Raj P.K.,Technology and Management Systems Inc.
Journal of Loss Prevention in the Process Industries | Year: 2011

Liquefied Natural Gas (LNG) storage facilities generally include channels to convey potential spills of the liquid to an impoundment. There is increasing concern that dispersion of vapors generated by flow of LNG in a channel may lead to higher than limit vapor concentrations for safety at site boundary from channels that may be close to the dike walls. This issue is of recent concern to regulatory agencies, because the calculation of vapor hazard distance(s) from LNG flow in a channel is not required under existing LNG facility siting standards or regulations.An important parameter that directly affects the calculated LNG vapor dispersion distance is the source strength (i.e., the rate of vaporization of LNG flow from the wetted channel surfaces, as a function of spatial position and time). In this paper a model is presented which considers the variation of the depth of the flowing LNG with spatial location and time, and calculates the spatial and temporal dependence of the mass rate of vapor generation. Self similar profiles for the spatial variation of the thermal boundary layer in the liquid wetted wall and liquid depth variation are assumed. The variation with time of the location of the liquid spread front and the evaporation rate are calculated for the case of a constant LNG spill rate into a rectangular channel. The effects of two different channel slopes are evaluated. Details of the results and their impact on dispersion distances are discussed. © 2011 Elsevier Ltd.


Raj P.K.,Technology and Management Systems Inc.
Fire Technology | Year: 2010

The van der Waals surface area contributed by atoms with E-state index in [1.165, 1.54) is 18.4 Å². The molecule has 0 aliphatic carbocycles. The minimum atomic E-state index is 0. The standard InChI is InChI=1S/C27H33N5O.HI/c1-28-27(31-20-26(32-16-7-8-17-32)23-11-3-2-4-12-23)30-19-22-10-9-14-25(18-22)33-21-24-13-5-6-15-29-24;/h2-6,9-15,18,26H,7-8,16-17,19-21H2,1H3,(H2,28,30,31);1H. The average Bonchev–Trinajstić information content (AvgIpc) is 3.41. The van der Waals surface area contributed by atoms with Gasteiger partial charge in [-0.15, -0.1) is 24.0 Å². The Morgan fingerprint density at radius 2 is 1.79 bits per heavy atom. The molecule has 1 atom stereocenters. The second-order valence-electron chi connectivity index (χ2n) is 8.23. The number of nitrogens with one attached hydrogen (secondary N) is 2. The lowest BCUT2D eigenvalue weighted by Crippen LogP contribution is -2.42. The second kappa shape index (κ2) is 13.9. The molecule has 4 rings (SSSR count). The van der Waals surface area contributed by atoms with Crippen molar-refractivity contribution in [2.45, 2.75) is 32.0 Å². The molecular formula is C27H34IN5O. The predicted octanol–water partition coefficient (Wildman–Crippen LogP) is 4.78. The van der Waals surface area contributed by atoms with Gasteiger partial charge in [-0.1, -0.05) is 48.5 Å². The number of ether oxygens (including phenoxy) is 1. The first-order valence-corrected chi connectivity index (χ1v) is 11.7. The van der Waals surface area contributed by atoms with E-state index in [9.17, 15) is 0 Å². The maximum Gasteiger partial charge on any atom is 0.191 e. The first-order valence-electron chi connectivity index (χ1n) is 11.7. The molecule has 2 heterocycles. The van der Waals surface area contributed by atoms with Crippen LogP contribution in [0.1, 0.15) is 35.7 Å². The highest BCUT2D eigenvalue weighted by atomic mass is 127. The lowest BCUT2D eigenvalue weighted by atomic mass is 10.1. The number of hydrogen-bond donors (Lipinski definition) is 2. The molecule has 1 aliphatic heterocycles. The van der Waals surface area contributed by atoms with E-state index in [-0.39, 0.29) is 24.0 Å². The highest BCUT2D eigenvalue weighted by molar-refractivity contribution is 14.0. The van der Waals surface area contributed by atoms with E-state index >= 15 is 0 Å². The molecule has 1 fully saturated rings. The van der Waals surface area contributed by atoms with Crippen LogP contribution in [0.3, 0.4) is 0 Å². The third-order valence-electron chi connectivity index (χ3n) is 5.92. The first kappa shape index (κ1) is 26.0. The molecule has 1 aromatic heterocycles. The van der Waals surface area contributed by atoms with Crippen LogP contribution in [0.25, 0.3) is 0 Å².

The flames over a burning liquid fuel are observed to spill over the downwind edge of the liquid pool in a wind. Empirical correlations in the literature relate the total base dimension of the fire (diameter + the spill over) with the wind Froude number. This leads to erroneous and physically incorrect (negative) value for the flame spillover at low wind speeds and/or in large diameter fires. The data from laboratory scale (0.1-0.6 m) to field scale (up to 35 m) fires of different hydrocarbon fuels on the wind induced flame "drag" or "spillover" were re-examined. The ratio of the flame spillover distance with the pool diameter is seen to vary in direct proportion to the square root of the Froude number but with different proportionality constants for different fuels. A physical model was developed to analyze the phenomena that occur at the base of a pool fire subject to a wind. This model indicates that the non-dimensional downwind flame spillover distance is directly proportional to the square root of the Froude number, inversely proportional to the square root of the dimensionless heat of combustion of the fuel and directly proportional to the 1/4th power of the ratio of vapor density to air density. Available experimental data are synthesized into a single correlation when plotted on the basis of the non-dimensional parameters from the model. This correlation includes the Froude number, the Damkohler number (dimensionless heat of combustion of the fuel), the wind flow Reynolds number and the fuel vapor-to-air density ratio. © 2009 Springer Science+Business Media, LLC.